But the Smart’s diminished size brings diminishing returns. From supermarkets to metered spaces, American parking slots are sized for the biggest cars and S.U.V.’s. Because you can’t straddle the lines at the mall or double up at meters, the Smart offers no advantage there.

The Smart’s only edge is its ability to park motorcycle-style by backing or nosing perpendicular to the curb. Oops, strike that: New York’s parking department said that move is off-limits unless signs specifically allow angle parking for all cars.

Compared with suburb-dwellers, the urban single or family is also more likely to rely on one do-it-all car. That means the versatility to carry friends, escape for a weekend and deal with cargo.

That’s where the Smart gets really dumb. For roughly the Smart Passion’s well-equipped price of $15,510, one could have several pint-sized models ‘ the terrific Honda Fit or Nissan Versa come to mind ‘ that are sportier, hold twice as many people, up to six times the cargo and get nearly the same mileage. (Fold the Versa hatchback’s rear seats, and there’s 50 cubic feet of storage, compared with just 7.8 cubic feet for the Smart).

So maybe Mercedes is intentionally avoiding the instant avalanche of cruelty that advertising in a networked marketplace might bring. If networking multiplies success, does avoiding networked media stifle or at least postpone failure?

The good old days

by henrycopeland
Saturday, May 10th, 2008

SXSW mag

by henrycopeland
Friday, May 9th, 2008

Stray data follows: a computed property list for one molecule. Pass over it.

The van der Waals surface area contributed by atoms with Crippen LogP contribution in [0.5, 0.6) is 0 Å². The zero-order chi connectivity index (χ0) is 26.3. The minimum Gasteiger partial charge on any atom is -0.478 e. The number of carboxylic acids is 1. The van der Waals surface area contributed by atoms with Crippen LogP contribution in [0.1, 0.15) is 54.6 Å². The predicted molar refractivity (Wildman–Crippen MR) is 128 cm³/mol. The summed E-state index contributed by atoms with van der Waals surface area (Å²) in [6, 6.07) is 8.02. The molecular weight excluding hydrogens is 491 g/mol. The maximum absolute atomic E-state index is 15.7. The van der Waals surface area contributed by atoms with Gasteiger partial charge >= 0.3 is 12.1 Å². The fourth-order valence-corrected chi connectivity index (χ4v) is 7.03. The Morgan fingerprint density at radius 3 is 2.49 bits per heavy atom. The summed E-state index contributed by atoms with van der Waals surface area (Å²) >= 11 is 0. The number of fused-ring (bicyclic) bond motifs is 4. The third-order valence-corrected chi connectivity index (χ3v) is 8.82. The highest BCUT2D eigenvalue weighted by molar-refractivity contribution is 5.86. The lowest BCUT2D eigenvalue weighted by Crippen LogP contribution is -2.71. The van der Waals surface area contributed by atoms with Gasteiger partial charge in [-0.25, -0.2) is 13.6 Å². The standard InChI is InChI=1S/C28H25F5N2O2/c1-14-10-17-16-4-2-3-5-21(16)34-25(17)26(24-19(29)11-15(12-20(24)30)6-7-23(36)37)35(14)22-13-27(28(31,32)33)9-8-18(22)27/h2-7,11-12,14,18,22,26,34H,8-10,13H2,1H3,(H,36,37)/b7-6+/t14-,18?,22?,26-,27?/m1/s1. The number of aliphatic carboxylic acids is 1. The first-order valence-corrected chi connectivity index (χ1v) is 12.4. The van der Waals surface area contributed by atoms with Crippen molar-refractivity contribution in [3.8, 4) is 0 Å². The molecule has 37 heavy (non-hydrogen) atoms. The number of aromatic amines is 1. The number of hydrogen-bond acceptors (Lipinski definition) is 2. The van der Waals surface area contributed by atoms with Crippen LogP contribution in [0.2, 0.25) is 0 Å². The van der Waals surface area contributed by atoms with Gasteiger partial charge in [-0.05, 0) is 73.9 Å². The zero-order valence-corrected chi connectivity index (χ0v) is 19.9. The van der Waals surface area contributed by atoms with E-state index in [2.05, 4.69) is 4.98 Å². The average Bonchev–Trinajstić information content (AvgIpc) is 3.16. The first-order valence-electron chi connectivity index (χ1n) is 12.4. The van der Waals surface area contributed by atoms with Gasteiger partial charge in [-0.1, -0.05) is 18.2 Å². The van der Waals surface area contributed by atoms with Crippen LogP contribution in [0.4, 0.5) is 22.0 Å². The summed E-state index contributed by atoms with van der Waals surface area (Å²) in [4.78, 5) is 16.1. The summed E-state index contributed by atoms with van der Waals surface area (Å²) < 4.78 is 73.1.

I had a short piece in the SXSW quarterly mag that just came out. It was fun to try to carve the thing down from 400 words to 200. Here she is:

My favorite hour at SXSW ’08 began with boredom. I was watching a panel on social media metrics gum its topic. I shuffled my feet, opened my laptop. Twittered. Stewed.

Ian Schafer leaned over. “Get on Meebo.” I wasn’t alone in my frustration!

– guest439761: “20 minutes in and haven’t really heard anything.”
– Christen: “don’t tell me that there are metrics, tell me what they ARE, how to measure them, what the benchmarks are.”

Michael Bassik went to the mic: “To give the panelists a heads up, Meebo chatters are demanding numbers and names.” The moderator responded: “We’ve still got 30 minutes, we’ll get to metrics.” Ten more metricless minutes passed.

– mvp: “someone hack the system and get this up on the screen.”
– mediastorm: “i say we all walk out.”
– nancy: “don’t laugh! the panelist will think they are interesting.”

We started plotting. Strip and storm the stage? A sweater flew, then a sock. We synchronized hand-raising. We coughed in unison. We riffed on metrical drink names and games.

Suddenly our hour was over. So soon? Awww. We’d net-worked a sixty-minute revolution, transforming private anger into collective action and a humorous new culture. And we were ready for Sarah Lacy.

Kudos to SXSW for publishing something critical of itself in the house publication. But I guess not that critical, because the hour was the most fun I’ve had in social media in a while.